Indigenous activists with banners in Yasuni National Park

Indigenous activists from the Siona, Siekopai, Chuar, Waorani, and Kofann nations stand in Yasuni National Park, Ecuador, and hold up a banner reading “Yes to Yasuni” in Spanish.

(Photo: Martin Kingman)

Can Climate Democracy Defeat the Oil Curse in Ecuador?

As the country faces economic and security crises, the oil industry and its supporters in government are pushing to disregard the vote to indefinitely stop drilling in Yasuni National Park.

On the far eastern tip of Ecuador, stretching deep into the Amazon, some 10,000 square miles of rainforest lie at the heart of a global struggle.

The area, known as the Yasuní National Park, is one of the most biodiverse territories on Earth, with more than 120 documented species of reptile, 596 bird species, and 382 fish species. In one hectare of the Yasuní, there are more than 100,000 species of insects, similar to the amount found in all of North America. There are an estimated 117 species of bats. The park holds multiple world records for numbers of different tree species. And living high in the canopy of those trees one can find such marvelous creatures as the Ecuadorian white-fronted capuchin, the red-crowned titi, the Colombian red howler, and the white-bellied spider monkey.

Yasuní is also the ancestral home of the Waorani people and the current home of the Tagaeri and Taromenane peoples, some of the last people living in voluntary isolation across the Amazon. In the age of private jets, “smartphones,” and artificial intelligence, the Tagaeri and Taromenane—having survived centuries of invasion, disease, and encroachment—continue to choose a hunter-harvester existence. Yasuní is one of the last places on Earth where they can still do so.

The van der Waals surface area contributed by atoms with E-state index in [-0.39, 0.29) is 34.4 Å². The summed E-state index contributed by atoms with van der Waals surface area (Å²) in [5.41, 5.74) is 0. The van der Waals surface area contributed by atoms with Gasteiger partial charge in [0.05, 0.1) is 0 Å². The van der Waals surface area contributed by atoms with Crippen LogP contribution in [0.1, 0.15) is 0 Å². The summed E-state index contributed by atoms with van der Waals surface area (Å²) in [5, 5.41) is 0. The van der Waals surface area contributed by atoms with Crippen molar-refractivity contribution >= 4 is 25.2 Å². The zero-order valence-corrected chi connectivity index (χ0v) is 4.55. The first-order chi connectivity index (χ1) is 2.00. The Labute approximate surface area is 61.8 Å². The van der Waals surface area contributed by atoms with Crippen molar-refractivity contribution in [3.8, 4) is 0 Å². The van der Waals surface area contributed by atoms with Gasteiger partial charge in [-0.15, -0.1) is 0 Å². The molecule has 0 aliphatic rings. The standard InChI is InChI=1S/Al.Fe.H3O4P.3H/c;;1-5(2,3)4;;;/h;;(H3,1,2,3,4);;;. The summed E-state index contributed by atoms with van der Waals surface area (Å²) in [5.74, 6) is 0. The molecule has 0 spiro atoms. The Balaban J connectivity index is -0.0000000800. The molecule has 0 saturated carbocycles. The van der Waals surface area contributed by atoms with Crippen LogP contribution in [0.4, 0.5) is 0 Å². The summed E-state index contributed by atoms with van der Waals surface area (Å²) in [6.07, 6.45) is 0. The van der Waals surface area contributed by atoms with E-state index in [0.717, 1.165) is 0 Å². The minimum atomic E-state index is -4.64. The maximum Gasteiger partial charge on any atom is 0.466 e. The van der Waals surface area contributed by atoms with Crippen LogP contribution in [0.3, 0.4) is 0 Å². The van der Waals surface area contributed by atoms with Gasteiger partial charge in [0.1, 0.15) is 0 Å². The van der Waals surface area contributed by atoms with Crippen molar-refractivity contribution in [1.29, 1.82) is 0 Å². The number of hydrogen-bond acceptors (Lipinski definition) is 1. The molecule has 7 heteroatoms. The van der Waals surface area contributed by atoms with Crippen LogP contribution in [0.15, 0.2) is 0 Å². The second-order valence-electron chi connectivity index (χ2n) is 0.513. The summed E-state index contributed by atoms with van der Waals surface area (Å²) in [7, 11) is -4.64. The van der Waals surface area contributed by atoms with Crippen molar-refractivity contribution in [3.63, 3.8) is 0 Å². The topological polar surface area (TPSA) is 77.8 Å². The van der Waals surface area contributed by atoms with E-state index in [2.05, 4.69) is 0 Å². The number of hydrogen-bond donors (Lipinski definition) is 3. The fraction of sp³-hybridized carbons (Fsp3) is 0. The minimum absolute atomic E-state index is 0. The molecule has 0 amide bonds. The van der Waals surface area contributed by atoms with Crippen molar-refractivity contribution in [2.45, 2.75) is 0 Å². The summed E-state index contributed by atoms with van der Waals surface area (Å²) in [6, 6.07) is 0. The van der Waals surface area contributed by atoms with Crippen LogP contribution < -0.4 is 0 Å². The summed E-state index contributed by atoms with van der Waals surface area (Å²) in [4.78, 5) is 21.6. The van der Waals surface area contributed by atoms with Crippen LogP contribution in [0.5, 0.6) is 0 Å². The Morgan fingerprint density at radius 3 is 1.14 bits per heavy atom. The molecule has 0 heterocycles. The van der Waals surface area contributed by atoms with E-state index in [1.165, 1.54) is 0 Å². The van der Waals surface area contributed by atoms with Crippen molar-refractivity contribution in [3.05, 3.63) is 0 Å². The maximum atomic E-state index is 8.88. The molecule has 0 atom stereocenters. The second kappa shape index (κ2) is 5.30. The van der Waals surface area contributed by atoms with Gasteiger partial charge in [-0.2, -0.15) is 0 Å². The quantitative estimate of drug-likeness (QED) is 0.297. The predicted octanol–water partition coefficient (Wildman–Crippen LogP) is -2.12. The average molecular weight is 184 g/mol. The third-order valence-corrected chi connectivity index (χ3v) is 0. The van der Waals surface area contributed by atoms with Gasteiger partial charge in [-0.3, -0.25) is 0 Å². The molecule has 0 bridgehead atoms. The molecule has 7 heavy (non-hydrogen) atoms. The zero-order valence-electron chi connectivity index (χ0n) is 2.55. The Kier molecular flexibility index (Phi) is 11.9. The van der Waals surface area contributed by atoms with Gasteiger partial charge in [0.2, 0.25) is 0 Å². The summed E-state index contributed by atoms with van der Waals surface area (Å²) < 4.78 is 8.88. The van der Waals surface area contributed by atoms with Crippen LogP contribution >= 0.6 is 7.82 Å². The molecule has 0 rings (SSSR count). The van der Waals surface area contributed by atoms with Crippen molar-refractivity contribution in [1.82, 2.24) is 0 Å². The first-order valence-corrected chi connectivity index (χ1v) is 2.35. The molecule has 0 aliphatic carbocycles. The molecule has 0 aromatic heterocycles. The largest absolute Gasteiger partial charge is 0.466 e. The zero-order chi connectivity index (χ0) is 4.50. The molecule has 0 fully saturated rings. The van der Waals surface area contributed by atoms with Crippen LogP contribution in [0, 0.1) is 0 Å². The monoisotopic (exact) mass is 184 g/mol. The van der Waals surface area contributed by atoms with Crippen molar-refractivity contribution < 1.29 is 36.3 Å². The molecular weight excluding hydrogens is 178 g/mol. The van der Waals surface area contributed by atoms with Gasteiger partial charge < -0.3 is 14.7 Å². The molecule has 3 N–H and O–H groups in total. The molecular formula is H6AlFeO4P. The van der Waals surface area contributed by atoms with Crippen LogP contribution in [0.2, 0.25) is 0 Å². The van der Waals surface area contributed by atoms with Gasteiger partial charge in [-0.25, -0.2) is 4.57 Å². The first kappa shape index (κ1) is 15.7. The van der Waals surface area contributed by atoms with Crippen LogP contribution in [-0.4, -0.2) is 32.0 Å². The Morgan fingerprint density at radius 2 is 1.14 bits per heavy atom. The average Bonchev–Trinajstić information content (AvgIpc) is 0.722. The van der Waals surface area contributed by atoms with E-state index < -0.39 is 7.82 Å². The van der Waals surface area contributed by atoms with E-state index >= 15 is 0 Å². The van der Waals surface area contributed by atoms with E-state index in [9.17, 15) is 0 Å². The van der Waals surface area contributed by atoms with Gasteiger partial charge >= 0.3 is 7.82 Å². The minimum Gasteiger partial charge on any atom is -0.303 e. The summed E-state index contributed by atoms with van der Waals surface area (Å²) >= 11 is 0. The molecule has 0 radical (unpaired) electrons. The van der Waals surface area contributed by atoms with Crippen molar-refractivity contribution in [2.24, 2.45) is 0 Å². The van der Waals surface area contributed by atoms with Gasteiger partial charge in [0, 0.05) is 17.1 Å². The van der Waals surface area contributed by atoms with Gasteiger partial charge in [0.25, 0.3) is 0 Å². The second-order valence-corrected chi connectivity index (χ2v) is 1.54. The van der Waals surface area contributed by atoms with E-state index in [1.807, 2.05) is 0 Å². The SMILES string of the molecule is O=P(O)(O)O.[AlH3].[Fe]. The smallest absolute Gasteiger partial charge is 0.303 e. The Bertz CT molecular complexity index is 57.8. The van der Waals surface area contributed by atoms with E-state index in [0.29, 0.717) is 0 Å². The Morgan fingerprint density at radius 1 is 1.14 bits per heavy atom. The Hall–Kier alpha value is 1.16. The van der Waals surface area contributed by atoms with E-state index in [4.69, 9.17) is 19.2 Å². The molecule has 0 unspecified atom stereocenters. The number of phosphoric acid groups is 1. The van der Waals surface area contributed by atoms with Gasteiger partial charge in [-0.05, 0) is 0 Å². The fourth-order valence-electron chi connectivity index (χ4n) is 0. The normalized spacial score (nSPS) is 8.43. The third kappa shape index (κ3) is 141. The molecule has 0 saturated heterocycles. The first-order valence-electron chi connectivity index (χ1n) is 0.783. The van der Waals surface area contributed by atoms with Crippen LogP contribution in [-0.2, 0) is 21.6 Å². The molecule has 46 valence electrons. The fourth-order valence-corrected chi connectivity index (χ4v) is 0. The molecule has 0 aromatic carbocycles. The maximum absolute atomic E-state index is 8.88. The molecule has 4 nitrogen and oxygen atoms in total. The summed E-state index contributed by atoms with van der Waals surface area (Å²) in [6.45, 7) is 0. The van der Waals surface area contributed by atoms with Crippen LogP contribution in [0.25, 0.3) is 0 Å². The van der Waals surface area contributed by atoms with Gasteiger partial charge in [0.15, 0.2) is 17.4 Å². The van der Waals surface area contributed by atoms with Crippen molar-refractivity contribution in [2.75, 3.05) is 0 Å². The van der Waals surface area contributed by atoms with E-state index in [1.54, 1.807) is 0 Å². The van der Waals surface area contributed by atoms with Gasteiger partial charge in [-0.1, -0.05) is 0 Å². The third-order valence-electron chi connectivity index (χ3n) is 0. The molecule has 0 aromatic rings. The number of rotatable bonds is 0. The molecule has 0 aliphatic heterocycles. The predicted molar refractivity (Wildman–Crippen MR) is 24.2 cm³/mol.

The Yasuní struggle shows that people can come together using the tools of democracy to alter the course of environmental destruction and offers some hope of mitigating the worst impacts of climate change.

Designated a national park in 1979 and a UNESCO Biosphere Reserve in 1989, Yasuní is a unique place on planet Earth, and for millions of people across Ecuador, it recently came to symbolize a dream of a better world.

For years, Yasuní has been under the ax of the oil industry. But on August 20, 2023, after a decade of struggle, Ecuadorian voters decided in a referendum to indefinitely keep all the remaining oil in the ground under the nearly 1 million hectares of Yasuní National Park. Nearly 60% of voters nationwide chose to value one of the most biodiverse areas on the planet over the price of some estimated 726 million barrels of oil lying deep beneath the forest floor. (In the same elections, some 2 million voters in Quito chose to ban all mining in the Andean Chocó forest.)